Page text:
Babies are hard work, so nobody is going to judge you if you sometimes run down to a drug store to pick up an easy bag of disposables to keep your baby clean and dry. However, it is easier than ever to look beyond the old disposable, and we hope this guide will give you inspiration.
Want to save money and the planet at the same time? Annie Leonard, executive director of Greenpeace USA, gives us some tips. (Hint: Buy less stuff.)
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Since plastics were first introduced to the U.S. during the mid-late 19th century, we’ve been dependent on the material for it’s versatility, convenience, and function. Currently, plastics are one of the most used materials on a volume basis in U.S. industrial and commercial life. Unfortunately, the sheer mass of plastic used to make containers, packaging, appliances, plates, cups, and so forth has gravely impacted the environment. An estimated 46,000 pieces of plastic occupy each square mile of ocean and at least two thirds of the world’s fish stocks are suffering from plastic ingestion.
Alternative materials—such as reclaimed wood, steel, and glass—can help gradually reduce our reliance on plastic and pose less of an impact on the Earth. Reducing plastic use can range from short term decisions—swapping plastic sandwich bags for washable canvas or throwaway plastic utensils for metal ones—to more long term changes, such as trading in your plastic picnic tables for reclaimed wood barn tables. Making smart swaps can make a big difference over time.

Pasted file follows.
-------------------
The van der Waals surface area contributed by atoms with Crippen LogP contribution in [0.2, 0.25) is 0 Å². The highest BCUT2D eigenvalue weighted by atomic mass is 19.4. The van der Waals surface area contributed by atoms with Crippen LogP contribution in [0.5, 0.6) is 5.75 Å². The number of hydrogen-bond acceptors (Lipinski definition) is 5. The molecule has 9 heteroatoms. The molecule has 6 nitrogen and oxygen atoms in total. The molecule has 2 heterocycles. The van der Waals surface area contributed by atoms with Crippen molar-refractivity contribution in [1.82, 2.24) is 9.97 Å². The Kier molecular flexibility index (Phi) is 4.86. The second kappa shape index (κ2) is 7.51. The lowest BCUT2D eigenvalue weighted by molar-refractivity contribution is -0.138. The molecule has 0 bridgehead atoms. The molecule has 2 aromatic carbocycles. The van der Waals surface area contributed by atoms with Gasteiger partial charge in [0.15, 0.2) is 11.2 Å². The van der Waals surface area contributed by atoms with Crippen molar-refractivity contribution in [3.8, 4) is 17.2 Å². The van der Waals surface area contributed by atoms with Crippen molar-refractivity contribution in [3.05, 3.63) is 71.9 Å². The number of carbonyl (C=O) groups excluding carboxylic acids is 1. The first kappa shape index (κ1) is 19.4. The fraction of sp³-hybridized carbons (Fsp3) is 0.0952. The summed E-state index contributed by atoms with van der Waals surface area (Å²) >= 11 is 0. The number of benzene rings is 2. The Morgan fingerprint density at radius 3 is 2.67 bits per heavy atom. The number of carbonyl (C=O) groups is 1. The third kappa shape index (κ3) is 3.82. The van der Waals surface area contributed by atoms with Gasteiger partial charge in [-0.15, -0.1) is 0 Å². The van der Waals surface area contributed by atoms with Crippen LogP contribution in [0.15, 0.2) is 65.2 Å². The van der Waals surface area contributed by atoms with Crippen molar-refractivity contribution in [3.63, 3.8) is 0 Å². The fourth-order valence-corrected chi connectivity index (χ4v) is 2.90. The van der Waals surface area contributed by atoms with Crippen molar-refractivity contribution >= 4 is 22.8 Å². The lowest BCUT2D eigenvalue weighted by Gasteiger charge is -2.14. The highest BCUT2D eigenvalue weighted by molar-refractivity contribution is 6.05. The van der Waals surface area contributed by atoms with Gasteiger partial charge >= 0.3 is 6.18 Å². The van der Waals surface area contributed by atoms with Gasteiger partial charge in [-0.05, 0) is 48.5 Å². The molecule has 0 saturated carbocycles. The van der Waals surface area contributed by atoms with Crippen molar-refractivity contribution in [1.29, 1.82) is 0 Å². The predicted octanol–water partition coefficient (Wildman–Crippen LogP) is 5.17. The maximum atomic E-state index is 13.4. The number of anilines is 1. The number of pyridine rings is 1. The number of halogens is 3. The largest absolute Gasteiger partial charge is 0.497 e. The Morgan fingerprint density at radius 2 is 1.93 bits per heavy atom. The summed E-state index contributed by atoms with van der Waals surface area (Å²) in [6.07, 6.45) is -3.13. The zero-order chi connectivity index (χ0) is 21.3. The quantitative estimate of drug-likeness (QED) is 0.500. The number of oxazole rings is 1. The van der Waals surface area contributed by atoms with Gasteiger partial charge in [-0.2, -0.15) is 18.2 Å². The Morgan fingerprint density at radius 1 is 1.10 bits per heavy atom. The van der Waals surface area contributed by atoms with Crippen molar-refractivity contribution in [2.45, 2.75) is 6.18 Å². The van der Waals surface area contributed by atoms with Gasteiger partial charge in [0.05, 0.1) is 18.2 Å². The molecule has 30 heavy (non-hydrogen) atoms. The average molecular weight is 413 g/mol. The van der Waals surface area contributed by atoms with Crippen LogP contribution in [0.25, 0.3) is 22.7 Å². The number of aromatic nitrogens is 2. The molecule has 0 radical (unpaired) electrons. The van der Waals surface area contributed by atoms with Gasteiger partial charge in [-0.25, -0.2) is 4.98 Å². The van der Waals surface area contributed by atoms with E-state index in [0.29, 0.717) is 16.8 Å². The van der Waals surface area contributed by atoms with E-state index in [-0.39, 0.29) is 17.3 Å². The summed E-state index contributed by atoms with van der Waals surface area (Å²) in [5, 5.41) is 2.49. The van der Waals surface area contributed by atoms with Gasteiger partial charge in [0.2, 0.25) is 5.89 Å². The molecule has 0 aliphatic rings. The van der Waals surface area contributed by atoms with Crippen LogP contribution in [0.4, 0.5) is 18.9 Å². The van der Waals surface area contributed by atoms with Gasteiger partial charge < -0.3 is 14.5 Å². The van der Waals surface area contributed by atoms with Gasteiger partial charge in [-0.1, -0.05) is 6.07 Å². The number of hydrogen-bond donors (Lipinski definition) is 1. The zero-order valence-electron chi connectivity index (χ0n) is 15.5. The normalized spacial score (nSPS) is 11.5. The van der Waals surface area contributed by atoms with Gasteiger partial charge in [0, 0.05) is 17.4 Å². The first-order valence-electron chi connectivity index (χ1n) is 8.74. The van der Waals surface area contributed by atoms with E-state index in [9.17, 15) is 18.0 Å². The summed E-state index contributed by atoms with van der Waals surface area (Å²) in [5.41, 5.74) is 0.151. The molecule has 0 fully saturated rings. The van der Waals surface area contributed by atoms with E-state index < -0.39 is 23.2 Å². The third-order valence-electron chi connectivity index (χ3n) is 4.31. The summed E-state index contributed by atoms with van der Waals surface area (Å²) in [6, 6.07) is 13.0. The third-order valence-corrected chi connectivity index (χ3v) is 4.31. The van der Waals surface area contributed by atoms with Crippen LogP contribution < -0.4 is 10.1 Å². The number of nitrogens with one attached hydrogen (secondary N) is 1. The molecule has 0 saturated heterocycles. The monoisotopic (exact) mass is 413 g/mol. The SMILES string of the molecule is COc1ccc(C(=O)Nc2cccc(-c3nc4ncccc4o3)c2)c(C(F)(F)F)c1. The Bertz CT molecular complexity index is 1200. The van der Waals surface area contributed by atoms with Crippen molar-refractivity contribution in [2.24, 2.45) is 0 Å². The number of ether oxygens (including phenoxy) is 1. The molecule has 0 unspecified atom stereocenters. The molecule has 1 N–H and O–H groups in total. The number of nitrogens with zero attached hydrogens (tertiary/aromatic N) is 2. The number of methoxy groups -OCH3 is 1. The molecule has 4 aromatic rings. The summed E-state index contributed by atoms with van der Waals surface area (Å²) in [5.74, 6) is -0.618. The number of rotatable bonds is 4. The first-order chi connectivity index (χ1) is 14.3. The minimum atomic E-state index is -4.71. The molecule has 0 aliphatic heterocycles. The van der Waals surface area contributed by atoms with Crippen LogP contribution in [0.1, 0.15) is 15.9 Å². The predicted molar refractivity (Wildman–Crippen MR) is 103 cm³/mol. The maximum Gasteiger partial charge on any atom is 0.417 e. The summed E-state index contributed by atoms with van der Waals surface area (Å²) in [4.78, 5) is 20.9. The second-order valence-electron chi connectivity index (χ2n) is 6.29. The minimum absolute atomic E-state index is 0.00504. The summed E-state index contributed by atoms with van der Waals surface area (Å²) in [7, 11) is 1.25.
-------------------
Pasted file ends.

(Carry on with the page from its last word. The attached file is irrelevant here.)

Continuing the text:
Be Eco: Join the Green and Share the Love
If you use disposable razors, you know that in the end you throw them away and end up in the landfill… Know that “once the lubricating strip starts to wear away and the blade dulls it is time to get a new one”. I researched a little bit and found this interesting Disposable vs. Reusable Razors article from HowStuffWorks to help you compare and see why “it appears that buying a reusable razor is cheaper in the long run. Even if you have to replace the razor a couple of times a year, you still come out ahead in the long run and you help save the environment a bit while you’re at it.”
In the meantime, if you already bought a pack of disposable razors, know you can sharpen them so they last longer:
Originally published on Greatist
We’ve all been there: You’ve just finished a heavy-duty sweat session at the gym, you’re thirsty, and the water fountain looks like it’s covered in eight million people’s saliva, plus a little bit of mold. The easiest solution? Ducking out to buy a bottle of water from the first drug store you can find.
It seems innocent enough — we’ve all gotta hydrate, right? But unfortunately, bottled water is wreaking havoc on the Earth’s precious resources. Plus, it’s almost definitely not any safer or cleaner than tap water — and in fact, sometimes it’s worse.
If you’ve been wondering about the consequences of a bottled water habit (whether it’s personal, national, or global), then look no further. This handy-dandy infographic outlines the stark consequences — environmental, physical, and economic — of guzzling the bottled stuff. Ready to quit it? Then check out our action tips at the bottom.